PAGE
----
Scientology

Scientology

Scientology began in 1950 when science fiction writer L. Ron Hubbard wrote the book Dianetics. The philosophy from the book caught on as it’s popularity spread like wildfire. Hubbard expected the book to sell just a few thousand copies, but the book jumped to the top of the bestsellers list for weeks. Building from the techniques taught in the book, the first church was founded in 1954. All of the writings and lectures done by L. Ron Hubbard became the scripture for Scientology.
     What is the current influence and cultural view of Scientology? Scientology boasts of being the only major religion to start up in America in the 20th century. It is modern in every aspect, using technology and architectural attraction to give an appealing and relevant feel to members and outsiders. Celebrities such as Tom Cruise and John Travolta seek to push the cultural image of Scientology up as they support it with charisma and confidence. Today, the influence is strong but the membership is (debatably) low. Current leader David Miscavige claimed the membership was 10 million. US surveys have found the membership to be just 25,000 to 40,000 (US only). Whatever the membership, the fascination in Scientology is high.

     What is the goal of Scientology? To understand the goal, first man’s problem and place needs to be defined. Man is the vessel for extra-terrestrial spirits called Thetans to dwell. The Thetan needs to be freed to live effectively through the person. The Thetan comes through accurately through the analytical mind. So the key goal of Scientology is for the person to use the analytical mind, as opposed to the reactive mind. The reactive mind does not reason, and the analytical mind reasons with no error.
     What is the reactive mind? The reactive mind is used whenever a negative memory triggers a bad (irrational) response to a situation. These painful and negative memories are stored in our bodies (on the cells, as the theory goes) as “engrams”. These engrams come alive when the person is subcontiously reminded of the event through one of the senses. The subconscious reliving causes the person to react in a similar way to the original negative event.
     So, according to Scientology, man is basically good, but has been filled with these engrams that restrict their ability to live to their fullest potential. The process of ridding the body of its engrams is called auditing. Auditing can be done with a trusted friend, but is thought to be more successful through more advanced “Operating Thetans” (OTs).
     Auditing is quite simple; one person (the pre-clear) relives negative/ painful experiences while the other person (the auditor) encourages them to continue reliving it and talking through it. The person is cleared of that engram when they no longer have negative feelings when reliving the event. The engram doesn’t get eliminated, it gets transfered from the reactive to the analytical mind.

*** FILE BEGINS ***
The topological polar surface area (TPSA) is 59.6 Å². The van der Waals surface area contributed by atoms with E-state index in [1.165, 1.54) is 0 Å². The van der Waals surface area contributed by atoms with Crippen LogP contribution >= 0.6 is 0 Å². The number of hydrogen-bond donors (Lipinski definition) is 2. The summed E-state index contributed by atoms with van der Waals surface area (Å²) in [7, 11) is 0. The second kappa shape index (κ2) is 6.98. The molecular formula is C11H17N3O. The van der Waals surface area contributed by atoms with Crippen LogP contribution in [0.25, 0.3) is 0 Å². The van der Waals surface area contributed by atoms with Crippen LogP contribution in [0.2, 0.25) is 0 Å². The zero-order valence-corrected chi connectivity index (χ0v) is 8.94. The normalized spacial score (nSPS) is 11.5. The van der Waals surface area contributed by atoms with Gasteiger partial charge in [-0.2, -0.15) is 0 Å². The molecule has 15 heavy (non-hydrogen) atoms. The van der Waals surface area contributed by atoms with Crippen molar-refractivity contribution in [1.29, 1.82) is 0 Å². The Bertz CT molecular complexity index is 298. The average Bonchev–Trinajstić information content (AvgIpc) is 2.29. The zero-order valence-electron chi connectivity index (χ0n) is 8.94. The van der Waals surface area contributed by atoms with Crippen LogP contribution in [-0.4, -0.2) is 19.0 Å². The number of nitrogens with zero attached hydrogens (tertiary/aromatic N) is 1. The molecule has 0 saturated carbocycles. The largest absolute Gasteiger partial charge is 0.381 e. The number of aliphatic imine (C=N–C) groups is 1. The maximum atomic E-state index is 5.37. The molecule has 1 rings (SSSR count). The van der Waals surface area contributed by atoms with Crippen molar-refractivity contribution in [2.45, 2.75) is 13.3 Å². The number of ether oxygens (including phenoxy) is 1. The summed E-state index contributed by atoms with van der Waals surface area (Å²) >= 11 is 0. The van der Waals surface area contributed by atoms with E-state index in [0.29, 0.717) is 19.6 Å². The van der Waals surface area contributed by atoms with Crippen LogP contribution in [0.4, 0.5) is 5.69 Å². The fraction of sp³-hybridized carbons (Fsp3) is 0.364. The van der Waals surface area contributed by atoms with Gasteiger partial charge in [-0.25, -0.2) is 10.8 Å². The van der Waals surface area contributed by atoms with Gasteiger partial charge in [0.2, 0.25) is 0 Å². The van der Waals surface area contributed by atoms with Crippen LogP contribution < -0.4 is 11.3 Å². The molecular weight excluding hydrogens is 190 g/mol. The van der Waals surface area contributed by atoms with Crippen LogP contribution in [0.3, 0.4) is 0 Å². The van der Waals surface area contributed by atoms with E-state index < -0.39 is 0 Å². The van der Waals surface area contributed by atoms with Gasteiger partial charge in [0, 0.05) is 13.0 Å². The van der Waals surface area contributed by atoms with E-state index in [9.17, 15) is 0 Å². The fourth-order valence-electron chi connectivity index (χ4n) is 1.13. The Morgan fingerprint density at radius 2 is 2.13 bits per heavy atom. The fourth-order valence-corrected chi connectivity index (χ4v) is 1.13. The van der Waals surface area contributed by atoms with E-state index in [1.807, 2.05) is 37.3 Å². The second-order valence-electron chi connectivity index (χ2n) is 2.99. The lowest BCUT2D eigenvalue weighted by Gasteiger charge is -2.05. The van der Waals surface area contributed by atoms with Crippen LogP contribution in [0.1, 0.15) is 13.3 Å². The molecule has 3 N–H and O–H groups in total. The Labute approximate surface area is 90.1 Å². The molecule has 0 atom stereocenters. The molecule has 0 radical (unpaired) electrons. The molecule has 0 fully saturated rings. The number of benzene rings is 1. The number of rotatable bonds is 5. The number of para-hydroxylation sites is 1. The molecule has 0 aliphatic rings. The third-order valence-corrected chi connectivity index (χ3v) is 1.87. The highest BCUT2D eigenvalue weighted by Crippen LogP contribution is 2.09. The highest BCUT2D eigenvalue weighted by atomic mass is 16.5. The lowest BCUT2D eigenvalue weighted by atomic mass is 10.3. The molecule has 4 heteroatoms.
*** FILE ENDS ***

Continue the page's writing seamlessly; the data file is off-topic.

The ultimate goal of auditing is attaining “clear”- the elimination of all engrams. To do this, the foundation of all the engrams has to be found. Usually this first engram is from an experience before birth. So prenatal experiences need to be reached for most (if not all) people to attain clear. Once clear, the person is “who they really are” and the Thetan is purely living through the person.

     While theology forms the foundation of nearly all religions, it seems strangely absent from Scientology. The reason is probably because Scientology seeks to have the ability to blend with other religions. In Scientology’s brief theological doctrines, they speak favorably of the idea of a higher power. This higher power is known as the 8th dynamic. It is a life force more so than a personal being with a specific will. They teach people to follow the God of their own understanding. Each person must figure out who God is for themselves.
     While most religions can’t avoid the most influential man in history, Scientology has left Jesus Christ completely out. It seems that sooner or later they are going to have to form an opinion that works with society concerning Jesus Christ. As it stands now, Jesus is only an implanted idea, thus should have no influence in a life.

     There are few ways to go about responding to Scientology: philosophically, evidentially, and biblically.